When I think back on different periods of my life, one aspect that I can easily recall is my workout of choice during that time. In my early 20s, it was all about the elliptical and step class. In my late 20s, I found running and cycling. In my 30s, I joined a CrossFit gym and became an avid heavy-lifting enthusiast.
Now, at 36, I am realizing just how much #gymlife had infiltrated all facets of my life. I'm not saying health and fitness aren't important; it's just that I see a lot of people, myself included, let these things take over, not leaving room for much else. It's taken a combination of forced breaks from exercise and lifestyle shifts (both due to the birth of my second child) to give me the mental and physical distance from the gym to realize I was in a little too deep.
You may be in the same boat if any (or all) of these sound familiar:
You Beat Yourself Up Over a Bad Workout
I'm a little ashamed to admit that I've more than once let a slower-than-expected run or missed deadlift PR ruin my day. I'd agonize over those five seconds or five pounds as if I had somehow failed myself by not meeting some arbitrary goal I'd set.
I finally woke up and told myself to have a little perspective. I now celebrate what my body can do instead of wasting time and energy on what it can't. Who cares if I'll never be a fast runner or be able to lift double my body weight from the ground? I can lift my two boys, spin them in the air, and throw them on the couch as they burst into a fit of giggles.
You Hate Rest Days
I used to dread rest days. If I wasn't working out, I wasn't burning calories or building muscle, right? Wrong. Rest is a key component of exercise. Rest is when your body recovers and your muscles rebuild and grow. Skipping rest days is a recipe for burnout and injury.
Now I enjoy rest days without an ounce of guilt. I know I'm treating my body the way it deserves to be treated, while at the same time understanding that there is so much more to me than the size of my muscles. The people dearest to me really couldn't care less about my accomplishments in the gym. They love me and enjoy my company.
You Sacrifice Sleep to Work Out
In the past, I would drag myself out of bed for my 6 a.m. workouts, even if I had stayed up too late or been up four or five times overnight with the baby. Research has shown, though, that we should prioritize sleep over exercise for optimal health.
I do think exercise can help to energize you after a sleepless night, but instead of pushing myself to do a supertough workout when my body is tired, I'll get the sleep I need and opt for a long walk or easy at-home workout later in the day. Or, if my body is simply too tired, I take an extra rest day. Progress isn't made overnight, and you won't lose everything you've worked for by being gentle with your body.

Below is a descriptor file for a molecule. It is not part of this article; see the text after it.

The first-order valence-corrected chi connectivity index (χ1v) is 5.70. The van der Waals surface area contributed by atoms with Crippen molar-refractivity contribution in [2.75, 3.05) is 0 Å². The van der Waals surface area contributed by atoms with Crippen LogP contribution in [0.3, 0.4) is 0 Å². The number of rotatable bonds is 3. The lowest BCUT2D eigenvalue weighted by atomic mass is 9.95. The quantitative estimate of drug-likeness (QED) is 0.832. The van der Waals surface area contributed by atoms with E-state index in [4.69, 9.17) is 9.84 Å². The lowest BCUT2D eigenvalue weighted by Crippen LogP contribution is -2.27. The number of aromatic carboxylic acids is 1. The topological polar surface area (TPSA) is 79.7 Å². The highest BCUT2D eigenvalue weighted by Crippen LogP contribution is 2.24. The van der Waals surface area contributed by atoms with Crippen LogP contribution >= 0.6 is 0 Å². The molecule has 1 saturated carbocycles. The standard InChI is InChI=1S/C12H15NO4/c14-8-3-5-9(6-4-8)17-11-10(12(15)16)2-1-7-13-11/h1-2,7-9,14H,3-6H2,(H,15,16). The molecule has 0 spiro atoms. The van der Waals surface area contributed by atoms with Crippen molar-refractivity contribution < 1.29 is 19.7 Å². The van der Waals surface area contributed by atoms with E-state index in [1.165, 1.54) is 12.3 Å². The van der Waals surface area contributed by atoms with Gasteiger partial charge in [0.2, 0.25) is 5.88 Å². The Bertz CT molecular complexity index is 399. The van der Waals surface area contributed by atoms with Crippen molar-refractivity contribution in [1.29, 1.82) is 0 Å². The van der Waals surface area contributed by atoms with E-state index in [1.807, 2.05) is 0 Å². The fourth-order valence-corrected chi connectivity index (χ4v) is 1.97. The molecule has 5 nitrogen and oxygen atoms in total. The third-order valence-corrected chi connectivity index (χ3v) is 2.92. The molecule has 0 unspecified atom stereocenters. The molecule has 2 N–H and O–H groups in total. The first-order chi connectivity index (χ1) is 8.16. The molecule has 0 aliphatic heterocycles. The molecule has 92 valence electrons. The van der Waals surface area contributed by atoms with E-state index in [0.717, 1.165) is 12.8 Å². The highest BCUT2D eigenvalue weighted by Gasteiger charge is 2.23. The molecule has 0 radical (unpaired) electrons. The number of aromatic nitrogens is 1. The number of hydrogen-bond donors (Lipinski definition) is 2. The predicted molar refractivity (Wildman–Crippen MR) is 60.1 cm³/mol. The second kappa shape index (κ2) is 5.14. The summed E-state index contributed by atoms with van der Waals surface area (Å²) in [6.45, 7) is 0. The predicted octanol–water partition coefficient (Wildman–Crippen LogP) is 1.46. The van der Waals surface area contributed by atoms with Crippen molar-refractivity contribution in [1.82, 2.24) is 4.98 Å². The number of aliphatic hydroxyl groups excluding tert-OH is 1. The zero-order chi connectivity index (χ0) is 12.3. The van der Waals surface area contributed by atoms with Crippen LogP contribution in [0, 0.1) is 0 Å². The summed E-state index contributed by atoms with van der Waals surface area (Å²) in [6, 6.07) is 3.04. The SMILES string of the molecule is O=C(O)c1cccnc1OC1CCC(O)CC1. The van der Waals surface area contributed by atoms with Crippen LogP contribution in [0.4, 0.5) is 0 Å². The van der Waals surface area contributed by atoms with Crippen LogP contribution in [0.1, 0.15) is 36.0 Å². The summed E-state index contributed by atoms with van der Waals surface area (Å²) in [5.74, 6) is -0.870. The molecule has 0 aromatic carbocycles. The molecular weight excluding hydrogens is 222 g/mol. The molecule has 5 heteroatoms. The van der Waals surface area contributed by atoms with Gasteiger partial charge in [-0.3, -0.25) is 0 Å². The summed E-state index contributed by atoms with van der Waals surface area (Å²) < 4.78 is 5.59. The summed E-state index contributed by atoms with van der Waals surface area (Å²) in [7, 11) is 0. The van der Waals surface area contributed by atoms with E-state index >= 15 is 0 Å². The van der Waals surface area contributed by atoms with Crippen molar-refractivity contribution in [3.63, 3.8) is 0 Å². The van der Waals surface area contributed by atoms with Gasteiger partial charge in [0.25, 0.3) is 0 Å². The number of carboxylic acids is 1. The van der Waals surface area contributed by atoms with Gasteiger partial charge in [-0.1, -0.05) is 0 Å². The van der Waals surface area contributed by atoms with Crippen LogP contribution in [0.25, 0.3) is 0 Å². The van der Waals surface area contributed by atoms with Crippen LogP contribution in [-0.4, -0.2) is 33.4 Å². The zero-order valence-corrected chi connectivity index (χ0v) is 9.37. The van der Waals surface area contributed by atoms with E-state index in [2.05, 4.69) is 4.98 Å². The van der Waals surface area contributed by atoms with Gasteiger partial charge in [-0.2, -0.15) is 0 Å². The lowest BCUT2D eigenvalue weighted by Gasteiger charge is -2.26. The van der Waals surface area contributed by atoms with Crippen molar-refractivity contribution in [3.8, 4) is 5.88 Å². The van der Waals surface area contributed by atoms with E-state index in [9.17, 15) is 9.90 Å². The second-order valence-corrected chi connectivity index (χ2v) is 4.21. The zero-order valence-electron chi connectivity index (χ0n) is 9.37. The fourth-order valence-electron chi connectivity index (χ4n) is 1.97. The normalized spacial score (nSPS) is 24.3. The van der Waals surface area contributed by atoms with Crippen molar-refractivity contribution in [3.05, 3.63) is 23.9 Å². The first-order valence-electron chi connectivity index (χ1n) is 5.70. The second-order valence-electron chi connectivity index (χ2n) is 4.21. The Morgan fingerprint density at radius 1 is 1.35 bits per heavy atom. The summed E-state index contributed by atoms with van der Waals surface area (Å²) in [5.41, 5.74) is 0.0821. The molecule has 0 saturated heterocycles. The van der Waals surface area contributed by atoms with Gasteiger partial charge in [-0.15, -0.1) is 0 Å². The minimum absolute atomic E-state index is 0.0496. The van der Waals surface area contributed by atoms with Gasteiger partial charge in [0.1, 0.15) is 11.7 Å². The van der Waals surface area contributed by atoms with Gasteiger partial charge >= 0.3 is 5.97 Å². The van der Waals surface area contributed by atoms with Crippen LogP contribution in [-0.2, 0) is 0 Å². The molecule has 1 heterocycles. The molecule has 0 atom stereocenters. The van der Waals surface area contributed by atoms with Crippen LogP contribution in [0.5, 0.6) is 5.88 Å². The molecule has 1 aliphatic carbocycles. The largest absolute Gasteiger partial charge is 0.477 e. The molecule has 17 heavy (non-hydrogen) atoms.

You Know the Protein, Carb, and Fat Content of All of Your Meals
I've done the Paleo thing. I've done the calorie-counting thing. I've done the "low-fat-everything" thing. The commonality shared by all of these diets is that, after a while, they can be exhausting. Unless your paycheck requires you to keep a certain aesthetic or level of physical ability (professional athletes, for example), there is no reason for us normal folks to get over-the-top obsessive about every morsel that passes our lips.
Obviously, eating a healthy, balanced diet is better for you than hitting the drive-through three times a day, but if you find yourself obsessing over the grams of fat in your grass-fed bison burger, I hereby give you permission to be a little easier on yourself. Food, in my opinion, is meant to be enjoyed.
You Freak Out If Your Hotel Doesn't Have a Gym
A hotel gym used to be a requirement in my vacation accommodation searches, knowing I'd reverse all the hard work I've done in the gym if I took a whole week off. Prolonged rest periods from exercise can actually have big long-term benefits, however — this is why athletes have an off season. Think of it as a fitness reset. What's more, who wants to spend all week in a hotel gym when you could be exploring an exciting new city?
How to Snap Out of It
Maybe I sound like a Debbie Downer who is just hating on your fitness goals, but I promise that's not what I'm getting at here. I think it's great to want to get stronger, bendier, or better at Zumba. The problem is that we sometimes get so into our chosen fitness method that we let it take over our lives. I know because I've been there. I was always thinking about my last workout, my next workout, or whether I really needed a pre-workout shake.
Now, I enjoy being active most days of the week, but I don't get too hung up on what that activity looks like (I have just as much fun riding a bike as I do throwing around a kettlebell) or if my biceps look bigger than they did last week. I'm just as healthy as I was before, only now I'm more relaxed — and happier, too.